Press Release

European consortium with Shell and ITM Power announces agreement to build electrolysis at rhineland refinery


thinkstep is pleased to note the announcement by Shell that will implement - together with ITM Power - a new hydrogen electrolysis plant, the largest of its kind in the world. thinkstep as a globally leading provider of software tools, data and services for life cycle assessment (LCA) and related topics, will be responsible for the greenhouse gas (GHG) emissions analysis and reporting.

This includes, among other tasks, a detailed GHG emissions analysis of the actual hydrogen production. The analysis will consider the supply route(s) of the electricity used as well as the entire life cycle of the electrolyser itself including all balance of plant equipment. This entails the conduction of various scenario and sensitivity analyses involving electricity produced from different, preferably renewable, resources, the analysis of alternative end uses for the produced hydrogen and the consideration of CO2 credits for the provision of grid balancing services. The full text of Shell’s announcement is set out below.

Shell and ITM Power will build the world’s largest hydrogen electrolysis plant at Rhineland refinery, Germany. With a peak capacity of 10 megawatts the hydrogen will be used for the processing and upgrading of products at the refinery’s Wesseling site as well as testing the technology and exploring application in other sectors.

The European partner consortium of Shell, ITM Power, SINTEF, thinkstep and Element Energy has now secured 10 million euros in funding from the European “Fuel Cell Hydrogen Joint Undertaking”. The project’s total investment, including integration into the refinery, is approximately 20 million euros.

Detailed technical planning and the approval process will now begin. The plant, named “Refhyne” is scheduled to be in operation in 2020 and will be the first industrial scale test of the polymer electrolyte membrane technology process.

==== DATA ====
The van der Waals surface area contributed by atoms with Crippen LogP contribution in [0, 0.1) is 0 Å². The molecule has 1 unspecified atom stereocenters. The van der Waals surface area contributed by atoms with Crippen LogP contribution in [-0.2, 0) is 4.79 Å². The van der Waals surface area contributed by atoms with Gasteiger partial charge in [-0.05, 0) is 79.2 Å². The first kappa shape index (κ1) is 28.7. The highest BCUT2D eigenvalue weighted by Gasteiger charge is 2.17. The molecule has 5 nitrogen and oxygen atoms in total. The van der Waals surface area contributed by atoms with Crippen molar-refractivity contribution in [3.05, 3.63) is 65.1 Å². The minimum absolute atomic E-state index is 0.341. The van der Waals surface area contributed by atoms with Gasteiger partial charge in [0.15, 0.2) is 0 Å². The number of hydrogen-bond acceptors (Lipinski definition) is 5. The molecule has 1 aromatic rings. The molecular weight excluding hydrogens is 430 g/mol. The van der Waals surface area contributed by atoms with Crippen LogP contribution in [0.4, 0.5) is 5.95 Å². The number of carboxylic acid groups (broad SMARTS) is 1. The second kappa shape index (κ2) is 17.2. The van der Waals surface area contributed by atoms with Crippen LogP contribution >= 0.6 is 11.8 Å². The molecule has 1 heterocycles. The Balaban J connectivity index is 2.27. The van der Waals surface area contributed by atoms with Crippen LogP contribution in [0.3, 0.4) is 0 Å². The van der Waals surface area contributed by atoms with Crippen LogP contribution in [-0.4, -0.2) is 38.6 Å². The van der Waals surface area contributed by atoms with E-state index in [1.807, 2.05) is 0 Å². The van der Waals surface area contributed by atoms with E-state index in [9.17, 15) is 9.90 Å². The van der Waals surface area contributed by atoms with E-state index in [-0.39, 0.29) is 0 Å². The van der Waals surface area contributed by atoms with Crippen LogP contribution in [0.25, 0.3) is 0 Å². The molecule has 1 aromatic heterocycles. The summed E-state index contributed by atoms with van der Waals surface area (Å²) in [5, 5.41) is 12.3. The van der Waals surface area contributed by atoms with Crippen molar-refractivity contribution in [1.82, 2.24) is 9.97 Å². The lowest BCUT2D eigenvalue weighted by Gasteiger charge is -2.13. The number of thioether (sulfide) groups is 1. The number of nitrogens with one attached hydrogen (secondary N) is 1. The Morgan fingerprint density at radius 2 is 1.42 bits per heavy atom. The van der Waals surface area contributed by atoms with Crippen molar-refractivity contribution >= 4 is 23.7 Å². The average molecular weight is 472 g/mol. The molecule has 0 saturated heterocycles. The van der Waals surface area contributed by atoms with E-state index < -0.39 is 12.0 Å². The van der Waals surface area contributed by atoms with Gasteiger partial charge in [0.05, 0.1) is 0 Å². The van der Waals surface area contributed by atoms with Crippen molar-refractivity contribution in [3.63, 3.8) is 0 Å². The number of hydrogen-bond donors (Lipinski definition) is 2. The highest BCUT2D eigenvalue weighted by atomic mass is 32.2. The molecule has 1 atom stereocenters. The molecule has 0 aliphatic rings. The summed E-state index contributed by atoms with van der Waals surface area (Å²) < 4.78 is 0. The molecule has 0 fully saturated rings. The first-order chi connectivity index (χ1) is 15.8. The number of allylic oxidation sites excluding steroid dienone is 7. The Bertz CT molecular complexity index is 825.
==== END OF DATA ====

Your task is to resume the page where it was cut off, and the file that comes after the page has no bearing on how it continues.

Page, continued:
“This new unit at Rhineland enables hydrogen to be made from electricity rather than natural gas. A unit of this kind brings a flexibility that can help the stability of the power grid, thereby facilitating more use of renewable electricity”, explains Lori Ryerkerk, Executive Vice President of Shell Manufacturing. “In addition, if powered by renewable electricity, the green hydrogen will help reduce the carbon intensity of the site – a key goal for us“.

Currently the Rheinland refinery, Germany’s largest, requires approximately 180,000 tons of hydrogen annually, which is produced by steam reforming from natural gas. The new facility will be able to produce an additional 1,300 tonnes of hydrogen per year, which can be fully integrated into the refinery processes, such as for the desulphurization of conventional fuels.

Shell Rheinland Refinery General Manager Thomas Zengerly highlights: “We are pleased to be working collaboratively with the European Union and to assist in developing Europe’s future energy system by testing this technology at the Wesseling site. If successful there is potential for this technology to be expanded at our refinery.”

Hydrogen has the potential to play an important role in the energy transition. Today, hydrogen is already being used in transport by fuel cell vehicles, as well as in industrial applications. When used in transport, hydrogen can help improve local air quality, as the only emissions of fuel cell vehicles is water vapour. When the hydrogen is produced from renewable sources, it can help improve CO2 emissions from the transport sector. Shell is taking part in several initiatives to build up a hydrogen refueling network for transport in a number of markets, including Germany.

This project has received funding from the Fuel Cells and Hydrogen 2 Joint Undertaking under grant agreement No 779579. This Joint Undertaking receives support from the European Union’s Horizon 2020 research and innovation programme and Hydrogen Europe Industry and Hydrogen Europe Research.”

Watch this video about the Refhyne project.